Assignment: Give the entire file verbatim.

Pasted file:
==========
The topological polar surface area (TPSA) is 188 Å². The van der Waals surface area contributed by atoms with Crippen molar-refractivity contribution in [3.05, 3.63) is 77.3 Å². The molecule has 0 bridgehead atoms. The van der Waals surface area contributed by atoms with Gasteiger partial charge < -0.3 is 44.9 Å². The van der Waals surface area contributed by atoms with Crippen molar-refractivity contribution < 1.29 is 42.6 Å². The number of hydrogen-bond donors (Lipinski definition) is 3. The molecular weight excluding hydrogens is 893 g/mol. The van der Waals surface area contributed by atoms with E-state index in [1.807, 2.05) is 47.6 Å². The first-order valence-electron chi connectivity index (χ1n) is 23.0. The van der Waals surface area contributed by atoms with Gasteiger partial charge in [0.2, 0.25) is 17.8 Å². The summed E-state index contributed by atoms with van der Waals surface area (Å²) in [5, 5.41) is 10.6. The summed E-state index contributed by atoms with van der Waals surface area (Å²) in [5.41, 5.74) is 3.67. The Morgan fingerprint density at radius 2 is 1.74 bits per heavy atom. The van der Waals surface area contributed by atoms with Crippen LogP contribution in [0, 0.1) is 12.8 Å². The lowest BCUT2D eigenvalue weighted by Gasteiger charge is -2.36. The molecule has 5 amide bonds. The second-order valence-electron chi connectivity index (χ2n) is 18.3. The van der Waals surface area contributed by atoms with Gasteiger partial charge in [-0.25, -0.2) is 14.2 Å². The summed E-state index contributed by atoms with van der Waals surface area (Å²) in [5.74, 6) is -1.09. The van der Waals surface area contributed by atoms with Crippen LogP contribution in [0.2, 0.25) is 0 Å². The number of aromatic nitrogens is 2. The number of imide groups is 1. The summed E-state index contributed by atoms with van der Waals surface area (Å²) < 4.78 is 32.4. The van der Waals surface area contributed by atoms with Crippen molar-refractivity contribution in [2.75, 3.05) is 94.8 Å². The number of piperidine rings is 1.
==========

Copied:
The topological polar surface area (TPSA) is 188 Å². The van der Waals surface area contributed by atoms with Crippen molar-refractivity contribution in [3.05, 3.63) is 77.3 Å². The molecule has 0 bridgehead atoms. The van der Waals surface area contributed by atoms with Gasteiger partial charge < -0.3 is 44.9 Å². The van der Waals surface area contributed by atoms with Crippen molar-refractivity contribution < 1.29 is 42.6 Å². The number of hydrogen-bond donors (Lipinski definition) is 3. The molecular weight excluding hydrogens is 893 g/mol. The van der Waals surface area contributed by atoms with E-state index in [1.807, 2.05) is 47.6 Å². The first-order valence-electron chi connectivity index (χ1n) is 23.0. The van der Waals surface area contributed by atoms with Gasteiger partial charge in [0.2, 0.25) is 17.8 Å². The summed E-state index contributed by atoms with van der Waals surface area (Å²) in [5, 5.41) is 10.6. The summed E-state index contributed by atoms with van der Waals surface area (Å²) in [5.41, 5.74) is 3.67. The Morgan fingerprint density at radius 2 is 1.74 bits per heavy atom. The van der Waals surface area contributed by atoms with Crippen LogP contribution in [0, 0.1) is 12.8 Å². The lowest BCUT2D eigenvalue weighted by Gasteiger charge is -2.36. The molecule has 5 amide bonds. The second-order valence-electron chi connectivity index (χ2n) is 18.3. The van der Waals surface area contributed by atoms with Gasteiger partial charge in [-0.25, -0.2) is 14.2 Å². The summed E-state index contributed by atoms with van der Waals surface area (Å²) in [5.74, 6) is -1.09. The van der Waals surface area contributed by atoms with Crippen LogP contribution in [0.2, 0.25) is 0 Å². The number of aromatic nitrogens is 2. The number of imide groups is 1. The summed E-state index contributed by atoms with van der Waals surface area (Å²) < 4.78 is 32.4. The van der Waals surface area contributed by atoms with Crippen molar-refractivity contribution in [2.75, 3.05) is 94.8 Å². The number of piperidine rings is 1.